ROCKSTARS: Ultrasound vs Chest X-ray in the Detection of Traumatic Pneumothorax

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Picture this…A 45 year old male is activated as a trauma after falling off 30 feet off scaffolding. He is flown from the scene and the report from the paramedics notes concern for spinal cord injury, as he has no sensation below the nipple line and flaccid extremities. On primary exam the resident notes diminished breath sounds on the right, however he asks the question to the rest of the trauma team: “are the decreased breath sounds from a pneumo/hemothorax or from a partially paralyzed/weakened diaphragm, in a patient with a high c-spine injury”. In a minute of clinical reasoning in an otherwise algorithmic setting, the resident challenges his clinical exam (inspection, palpation, auscultation) and places an ultrasound on the patient acquiring the following images:

Video: Lung point–the most specific sign for pneumothorax on thoracic ultrasound.

Lung Sliding

Image 1: M-mode of lung point showing both seashore and stratosphere

A chest tube is placed and the remainder of the trauma survey proceeds.

At our institution, we wait for a chest x-ray that shows no pneumothorax before sending a patient to the CT scanner. This is despite the studies that show the sensitivity of supine chest x-rays is 28 % to 75%.[i] This begs the question, would a bedside ultrasound be quicker and more sensitive to evaluate for a pneumothorax. A quick review of the literature says a definitive yes.

Three articles are at the core of the US for pneumothorax evidence. First in 2005, Blaivas et al published a paper that used EM attendings in a prospective single blinded trial to evaluate 176 patients for pneumothorax. They used 4 protocol views in each hemithorax (2nd intercostal mid clavicular, 4th intercostal ant. Axillary, 6th intercostal midaxillary and 6th intercostal post axillary) and evaluated only for lung sliding. No M-mode, no doppler. Their results were compared to the Trauma attending read of the supine CXR and the Radiologist’s view of the chest CT.

In this study: the sensitivity and specificity for thoracic US was :

Ultrasound (95% CI) CXR (95% CI)
Sensitivity 98.1% (89.9%-99.9%) 75.5% (61.7-86.2%)
Specificity 99.2% (95.6%-99.9%) 100% (97.1%-100%)

Wilkerson and Stone in 2009 published a meta-analysis of 4 trials including the Blaivas trial noted above. This meta-analysis looked at EM physicians as US operators in the analyses of pneumothorax or no pneumothorax in the setting of trauma. This study again found superior outcomes for thoracic ultrasound:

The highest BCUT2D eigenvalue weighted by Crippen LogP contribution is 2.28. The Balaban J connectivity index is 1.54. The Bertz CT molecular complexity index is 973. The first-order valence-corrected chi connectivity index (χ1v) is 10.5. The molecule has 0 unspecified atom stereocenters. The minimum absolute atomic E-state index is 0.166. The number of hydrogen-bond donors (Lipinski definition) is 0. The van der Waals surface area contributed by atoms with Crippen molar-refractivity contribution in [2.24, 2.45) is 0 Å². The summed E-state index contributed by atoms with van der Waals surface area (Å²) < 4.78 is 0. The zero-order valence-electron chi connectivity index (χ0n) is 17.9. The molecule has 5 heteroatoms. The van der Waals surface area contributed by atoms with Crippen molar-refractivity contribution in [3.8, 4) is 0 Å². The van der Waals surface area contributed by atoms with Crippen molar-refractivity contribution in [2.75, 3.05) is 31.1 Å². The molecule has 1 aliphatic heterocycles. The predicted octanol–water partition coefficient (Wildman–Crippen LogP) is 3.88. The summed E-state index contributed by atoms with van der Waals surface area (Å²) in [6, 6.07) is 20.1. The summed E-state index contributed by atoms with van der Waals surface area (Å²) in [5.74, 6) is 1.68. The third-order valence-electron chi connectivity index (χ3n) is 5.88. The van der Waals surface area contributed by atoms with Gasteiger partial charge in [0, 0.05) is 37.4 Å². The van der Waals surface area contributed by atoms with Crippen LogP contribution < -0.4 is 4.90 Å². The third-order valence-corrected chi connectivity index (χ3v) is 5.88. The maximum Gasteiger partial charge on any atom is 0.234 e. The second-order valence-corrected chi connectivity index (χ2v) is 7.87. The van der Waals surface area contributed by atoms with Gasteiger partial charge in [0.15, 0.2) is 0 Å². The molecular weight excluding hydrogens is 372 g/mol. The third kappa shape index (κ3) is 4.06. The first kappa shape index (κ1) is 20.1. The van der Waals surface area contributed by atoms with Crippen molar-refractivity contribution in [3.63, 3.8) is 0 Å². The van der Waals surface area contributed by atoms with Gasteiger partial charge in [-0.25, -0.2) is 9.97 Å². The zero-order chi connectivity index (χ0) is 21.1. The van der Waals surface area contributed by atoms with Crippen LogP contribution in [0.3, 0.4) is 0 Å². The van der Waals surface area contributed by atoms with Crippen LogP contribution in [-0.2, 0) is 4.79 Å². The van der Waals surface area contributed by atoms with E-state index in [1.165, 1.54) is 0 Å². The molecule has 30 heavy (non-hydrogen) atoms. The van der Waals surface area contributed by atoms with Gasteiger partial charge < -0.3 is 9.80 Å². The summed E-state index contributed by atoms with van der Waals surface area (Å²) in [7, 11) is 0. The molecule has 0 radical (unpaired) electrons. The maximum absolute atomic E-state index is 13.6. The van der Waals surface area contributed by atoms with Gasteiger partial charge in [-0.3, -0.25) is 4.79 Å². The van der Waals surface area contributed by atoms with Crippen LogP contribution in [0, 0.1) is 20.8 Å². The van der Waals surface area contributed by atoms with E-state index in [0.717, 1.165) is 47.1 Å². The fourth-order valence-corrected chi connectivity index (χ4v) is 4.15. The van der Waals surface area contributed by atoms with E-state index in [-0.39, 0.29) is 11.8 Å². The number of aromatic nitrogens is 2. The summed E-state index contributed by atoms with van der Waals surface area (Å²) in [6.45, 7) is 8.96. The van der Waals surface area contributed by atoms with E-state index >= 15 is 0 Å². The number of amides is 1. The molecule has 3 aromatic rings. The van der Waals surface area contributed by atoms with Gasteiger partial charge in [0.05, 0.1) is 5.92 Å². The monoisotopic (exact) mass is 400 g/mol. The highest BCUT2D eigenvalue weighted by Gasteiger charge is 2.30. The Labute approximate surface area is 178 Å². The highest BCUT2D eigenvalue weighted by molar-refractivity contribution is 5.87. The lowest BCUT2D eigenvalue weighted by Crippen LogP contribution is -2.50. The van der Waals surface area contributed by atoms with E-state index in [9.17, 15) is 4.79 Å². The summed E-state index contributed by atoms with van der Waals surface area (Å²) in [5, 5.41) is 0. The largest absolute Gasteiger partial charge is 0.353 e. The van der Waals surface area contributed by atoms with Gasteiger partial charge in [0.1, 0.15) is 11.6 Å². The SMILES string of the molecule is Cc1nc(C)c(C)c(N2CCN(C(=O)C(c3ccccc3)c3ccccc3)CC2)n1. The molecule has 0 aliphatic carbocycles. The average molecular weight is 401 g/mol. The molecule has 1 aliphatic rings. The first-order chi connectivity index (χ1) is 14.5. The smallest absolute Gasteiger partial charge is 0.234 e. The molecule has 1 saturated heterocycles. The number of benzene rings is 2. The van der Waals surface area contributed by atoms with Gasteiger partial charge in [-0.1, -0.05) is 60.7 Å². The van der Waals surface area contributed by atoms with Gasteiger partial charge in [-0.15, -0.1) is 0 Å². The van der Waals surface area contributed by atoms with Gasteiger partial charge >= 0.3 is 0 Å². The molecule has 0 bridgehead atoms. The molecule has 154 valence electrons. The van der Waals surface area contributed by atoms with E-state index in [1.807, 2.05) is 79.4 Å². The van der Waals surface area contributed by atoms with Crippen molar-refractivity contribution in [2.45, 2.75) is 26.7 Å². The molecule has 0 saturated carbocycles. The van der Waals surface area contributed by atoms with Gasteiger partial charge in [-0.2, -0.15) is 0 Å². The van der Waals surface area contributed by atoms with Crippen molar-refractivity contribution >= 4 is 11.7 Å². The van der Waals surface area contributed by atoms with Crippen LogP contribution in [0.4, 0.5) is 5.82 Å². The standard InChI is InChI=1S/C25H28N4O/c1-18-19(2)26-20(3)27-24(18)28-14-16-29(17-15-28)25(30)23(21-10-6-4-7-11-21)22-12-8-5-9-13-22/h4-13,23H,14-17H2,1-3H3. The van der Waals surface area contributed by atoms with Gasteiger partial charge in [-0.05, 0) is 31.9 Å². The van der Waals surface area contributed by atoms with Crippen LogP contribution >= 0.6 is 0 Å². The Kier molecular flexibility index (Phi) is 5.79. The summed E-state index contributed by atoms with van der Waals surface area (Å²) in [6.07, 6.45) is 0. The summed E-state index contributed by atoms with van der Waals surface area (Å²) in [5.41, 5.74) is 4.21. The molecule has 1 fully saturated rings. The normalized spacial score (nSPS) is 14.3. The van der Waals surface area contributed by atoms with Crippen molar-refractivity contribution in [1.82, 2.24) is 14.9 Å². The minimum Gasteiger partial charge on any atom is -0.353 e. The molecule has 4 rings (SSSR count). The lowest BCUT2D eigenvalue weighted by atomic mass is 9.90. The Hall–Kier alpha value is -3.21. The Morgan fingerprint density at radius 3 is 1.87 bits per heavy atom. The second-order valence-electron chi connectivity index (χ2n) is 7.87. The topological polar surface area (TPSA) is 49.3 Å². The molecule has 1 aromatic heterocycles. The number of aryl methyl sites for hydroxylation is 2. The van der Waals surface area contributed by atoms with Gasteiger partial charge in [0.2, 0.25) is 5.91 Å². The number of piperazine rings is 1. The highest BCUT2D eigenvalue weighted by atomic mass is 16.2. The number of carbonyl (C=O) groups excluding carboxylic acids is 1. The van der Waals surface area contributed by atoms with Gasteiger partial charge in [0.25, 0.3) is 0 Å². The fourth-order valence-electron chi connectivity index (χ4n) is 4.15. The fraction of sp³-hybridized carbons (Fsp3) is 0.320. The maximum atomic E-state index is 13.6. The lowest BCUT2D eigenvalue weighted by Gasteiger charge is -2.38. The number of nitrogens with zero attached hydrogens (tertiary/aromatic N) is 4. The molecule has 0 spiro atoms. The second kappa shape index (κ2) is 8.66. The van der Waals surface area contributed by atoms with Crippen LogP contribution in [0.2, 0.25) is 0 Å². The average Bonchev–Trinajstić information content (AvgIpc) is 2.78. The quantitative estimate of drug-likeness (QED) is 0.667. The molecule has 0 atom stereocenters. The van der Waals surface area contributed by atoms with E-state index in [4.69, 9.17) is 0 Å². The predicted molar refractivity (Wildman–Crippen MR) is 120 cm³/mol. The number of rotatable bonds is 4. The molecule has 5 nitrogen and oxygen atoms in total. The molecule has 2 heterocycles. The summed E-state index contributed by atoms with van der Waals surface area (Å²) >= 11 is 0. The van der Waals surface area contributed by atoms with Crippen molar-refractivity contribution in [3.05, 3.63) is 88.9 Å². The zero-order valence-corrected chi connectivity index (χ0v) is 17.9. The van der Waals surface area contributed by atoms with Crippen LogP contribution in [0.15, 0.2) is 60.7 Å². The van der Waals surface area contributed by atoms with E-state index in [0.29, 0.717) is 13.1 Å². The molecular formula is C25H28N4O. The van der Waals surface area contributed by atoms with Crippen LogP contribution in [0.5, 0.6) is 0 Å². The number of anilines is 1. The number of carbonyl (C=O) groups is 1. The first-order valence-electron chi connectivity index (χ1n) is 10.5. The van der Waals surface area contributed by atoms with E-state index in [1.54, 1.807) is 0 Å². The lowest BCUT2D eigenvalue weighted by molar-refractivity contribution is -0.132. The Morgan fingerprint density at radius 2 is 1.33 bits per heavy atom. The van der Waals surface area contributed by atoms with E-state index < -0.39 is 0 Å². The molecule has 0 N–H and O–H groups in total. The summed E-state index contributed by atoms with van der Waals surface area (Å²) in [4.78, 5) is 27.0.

Ultrasound CXR
Sensitivity 86%-98% 28%-75%
Specificity 97%-100% 100%

Lastly in 2012, Hyacinthe et al. published a paper that aimed to assess the ability of thoracic ultrasound to detect, on arrival, the occurrence of common thoracic lesions in a cohort of chest trauma patients. This is likely the most relevant study as the methods consisted of a prospective observational cohort study where two separate EM physicians were used. First the physician taking care of the patient primarily used the Clinical Exam (Inspection, palpation, percussion and auscultation) and chest x-ray to determine the presence of pneumothorax. The physician performed their exam, looked at the supine chest x-ray then was asked to give the patient a score of how likely they are to have a thoracic lesion (0=no chance, 3=sure presence of lesion). A separate EM attending blinded to the initial exam and CXR then performed a thoracic ultrasound in both lung fields, including the upper, middle and lower parts of the anterior and lateral regions of both chest walls. Pneumothorax was defined as the absence of lung sliding or by the presence of lung point. The performing physician then, in a similar way, recorded their findings on a scale from 0-3. Results for this study included the sensitivity and specificity for each modality however, given the scales of probability entered by each physician, the more encompassing statistic is the area under the curve (AUC) for each modality.

Ultrasound CE+CXR
Sensitivity 53% 19%
Specificity 95% 100%
Area Under the Curve, mean (95% CI) 0.75 (0.67-0.83) 0.62 (0.54-0.70)

These articles make a strong case for the increased use of ultrasound in trauma. In the hands of an experienced user, a bilateral thoracic ultrasound takes 2-4 minutes, is arguably shorter than the time to call an x-ray tech, shoot the x-ray, develop the images and walk down the hall to view them, not to mention the test is overwhelmingly more sensitive.


[i] Gentry Wilkerson, R. and Stone, M. B. (2010), Sensitivity of Bedside Ultrasound and Supine Anteroposterior Chest Radiographs for the Identification of Pneumothorax After Blunt Trauma. Academic Emergency Medicine, 17: 11–17. doi: 10.1111/j.1553-2712.2009.00628.x

[ii]Blaivas, M., Lyon, M. and Duggal, S. (2005), A Prospective Comparison of Supine Chest Radiography and Bedside Ultrasound for the Diagnosis of Traumatic Pneumothorax. Academic Emergency Medicine, 12: 844–849. doi: 10.1197/j.aem.2005.05.005

[iii]Hyacinthe AC, Broux C, Francony G, et al. Diagnostic accuracy of ultrasonography in the acute assessment of common thoracic lesions after trauma.Chest. 2012;141(5):1177–83


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